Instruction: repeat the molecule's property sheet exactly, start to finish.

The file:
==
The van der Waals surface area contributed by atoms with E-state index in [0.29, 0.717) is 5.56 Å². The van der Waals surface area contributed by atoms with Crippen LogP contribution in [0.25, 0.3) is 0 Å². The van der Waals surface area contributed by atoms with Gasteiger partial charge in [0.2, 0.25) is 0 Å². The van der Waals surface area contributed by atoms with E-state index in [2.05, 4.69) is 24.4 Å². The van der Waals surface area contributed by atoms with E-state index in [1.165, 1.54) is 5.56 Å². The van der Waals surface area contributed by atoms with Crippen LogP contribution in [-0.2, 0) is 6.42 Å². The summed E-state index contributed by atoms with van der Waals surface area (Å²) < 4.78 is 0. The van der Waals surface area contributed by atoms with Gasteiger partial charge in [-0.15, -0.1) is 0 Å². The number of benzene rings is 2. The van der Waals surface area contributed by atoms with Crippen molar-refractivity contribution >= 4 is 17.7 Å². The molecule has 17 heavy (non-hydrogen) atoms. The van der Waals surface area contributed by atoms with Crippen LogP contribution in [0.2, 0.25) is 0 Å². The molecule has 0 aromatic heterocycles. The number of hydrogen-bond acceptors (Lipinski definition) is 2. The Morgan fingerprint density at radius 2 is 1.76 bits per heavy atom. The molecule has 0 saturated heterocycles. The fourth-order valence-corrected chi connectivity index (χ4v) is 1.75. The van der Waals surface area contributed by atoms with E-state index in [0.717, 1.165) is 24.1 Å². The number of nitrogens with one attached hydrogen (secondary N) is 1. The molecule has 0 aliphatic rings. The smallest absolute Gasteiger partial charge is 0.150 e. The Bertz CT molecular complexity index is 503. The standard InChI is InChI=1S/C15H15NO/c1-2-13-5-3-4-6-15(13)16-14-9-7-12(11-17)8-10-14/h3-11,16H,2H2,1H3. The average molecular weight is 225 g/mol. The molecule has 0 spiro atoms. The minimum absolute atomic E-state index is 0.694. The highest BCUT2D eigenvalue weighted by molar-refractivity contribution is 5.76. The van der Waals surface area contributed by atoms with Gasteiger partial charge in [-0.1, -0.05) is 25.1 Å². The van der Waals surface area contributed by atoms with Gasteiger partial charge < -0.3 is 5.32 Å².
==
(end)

The van der Waals surface area contributed by atoms with E-state index in [0.29, 0.717) is 5.56 Å². The van der Waals surface area contributed by atoms with Crippen LogP contribution in [0.25, 0.3) is 0 Å². The van der Waals surface area contributed by atoms with Gasteiger partial charge in [0.2, 0.25) is 0 Å². The van der Waals surface area contributed by atoms with E-state index in [2.05, 4.69) is 24.4 Å². The van der Waals surface area contributed by atoms with E-state index in [1.165, 1.54) is 5.56 Å². The van der Waals surface area contributed by atoms with Crippen LogP contribution in [-0.2, 0) is 6.42 Å². The summed E-state index contributed by atoms with van der Waals surface area (Å²) < 4.78 is 0. The van der Waals surface area contributed by atoms with Gasteiger partial charge in [-0.15, -0.1) is 0 Å². The number of benzene rings is 2. The van der Waals surface area contributed by atoms with Crippen molar-refractivity contribution >= 4 is 17.7 Å². The molecule has 17 heavy (non-hydrogen) atoms. The van der Waals surface area contributed by atoms with Crippen LogP contribution in [0.2, 0.25) is 0 Å². The molecule has 0 aromatic heterocycles. The number of hydrogen-bond acceptors (Lipinski definition) is 2. The Morgan fingerprint density at radius 2 is 1.76 bits per heavy atom. The molecule has 0 saturated heterocycles. The fourth-order valence-corrected chi connectivity index (χ4v) is 1.75. The van der Waals surface area contributed by atoms with E-state index in [0.717, 1.165) is 24.1 Å². The number of nitrogens with one attached hydrogen (secondary N) is 1. The molecule has 0 aliphatic rings. The smallest absolute Gasteiger partial charge is 0.150 e. The Bertz CT molecular complexity index is 503. The standard InChI is InChI=1S/C15H15NO/c1-2-13-5-3-4-6-15(13)16-14-9-7-12(11-17)8-10-14/h3-11,16H,2H2,1H3. The average molecular weight is 225 g/mol. The molecule has 0 spiro atoms. The minimum absolute atomic E-state index is 0.694. The highest BCUT2D eigenvalue weighted by molar-refractivity contribution is 5.76. The van der Waals surface area contributed by atoms with Gasteiger partial charge in [-0.1, -0.05) is 25.1 Å². The van der Waals surface area contributed by atoms with Gasteiger partial charge < -0.3 is 5.32 Å².